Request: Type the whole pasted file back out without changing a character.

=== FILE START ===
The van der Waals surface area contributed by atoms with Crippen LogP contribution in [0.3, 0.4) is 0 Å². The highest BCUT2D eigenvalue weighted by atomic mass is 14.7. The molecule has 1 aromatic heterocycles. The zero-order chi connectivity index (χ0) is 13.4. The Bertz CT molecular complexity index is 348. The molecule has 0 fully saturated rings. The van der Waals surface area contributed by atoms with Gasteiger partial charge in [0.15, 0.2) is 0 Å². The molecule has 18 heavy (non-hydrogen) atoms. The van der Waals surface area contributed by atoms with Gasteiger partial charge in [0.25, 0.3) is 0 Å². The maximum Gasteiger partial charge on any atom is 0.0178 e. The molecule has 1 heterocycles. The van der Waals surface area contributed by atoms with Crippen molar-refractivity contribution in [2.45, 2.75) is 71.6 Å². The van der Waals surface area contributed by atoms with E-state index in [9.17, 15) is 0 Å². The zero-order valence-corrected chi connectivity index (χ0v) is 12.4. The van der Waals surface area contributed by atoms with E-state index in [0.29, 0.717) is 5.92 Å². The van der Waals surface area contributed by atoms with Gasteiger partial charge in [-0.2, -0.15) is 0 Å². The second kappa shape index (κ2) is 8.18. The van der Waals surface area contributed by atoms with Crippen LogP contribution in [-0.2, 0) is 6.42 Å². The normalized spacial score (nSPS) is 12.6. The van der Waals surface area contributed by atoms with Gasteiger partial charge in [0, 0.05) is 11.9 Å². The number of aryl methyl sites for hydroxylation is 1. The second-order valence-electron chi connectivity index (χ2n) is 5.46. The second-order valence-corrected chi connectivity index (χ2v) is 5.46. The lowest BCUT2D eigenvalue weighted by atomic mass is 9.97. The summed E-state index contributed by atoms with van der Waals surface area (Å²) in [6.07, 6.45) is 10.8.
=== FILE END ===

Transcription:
The van der Waals surface area contributed by atoms with Crippen LogP contribution in [0.3, 0.4) is 0 Å². The highest BCUT2D eigenvalue weighted by atomic mass is 14.7. The molecule has 1 aromatic heterocycles. The zero-order chi connectivity index (χ0) is 13.4. The Bertz CT molecular complexity index is 348. The molecule has 0 fully saturated rings. The van der Waals surface area contributed by atoms with Gasteiger partial charge in [0.15, 0.2) is 0 Å². The molecule has 18 heavy (non-hydrogen) atoms. The van der Waals surface area contributed by atoms with Gasteiger partial charge in [0.25, 0.3) is 0 Å². The maximum Gasteiger partial charge on any atom is 0.0178 e. The molecule has 1 heterocycles. The van der Waals surface area contributed by atoms with Crippen molar-refractivity contribution in [2.45, 2.75) is 71.6 Å². The van der Waals surface area contributed by atoms with E-state index in [9.17, 15) is 0 Å². The zero-order valence-corrected chi connectivity index (χ0v) is 12.4. The van der Waals surface area contributed by atoms with E-state index in [0.29, 0.717) is 5.92 Å². The van der Waals surface area contributed by atoms with Gasteiger partial charge in [-0.2, -0.15) is 0 Å². The second kappa shape index (κ2) is 8.18. The van der Waals surface area contributed by atoms with Crippen LogP contribution in [-0.2, 0) is 6.42 Å². The normalized spacial score (nSPS) is 12.6. The van der Waals surface area contributed by atoms with Gasteiger partial charge in [0, 0.05) is 11.9 Å². The number of aryl methyl sites for hydroxylation is 1. The second-order valence-electron chi connectivity index (χ2n) is 5.46. The second-order valence-corrected chi connectivity index (χ2v) is 5.46. The lowest BCUT2D eigenvalue weighted by atomic mass is 9.97. The summed E-state index contributed by atoms with van der Waals surface area (Å²) in [6.07, 6.45) is 10.8.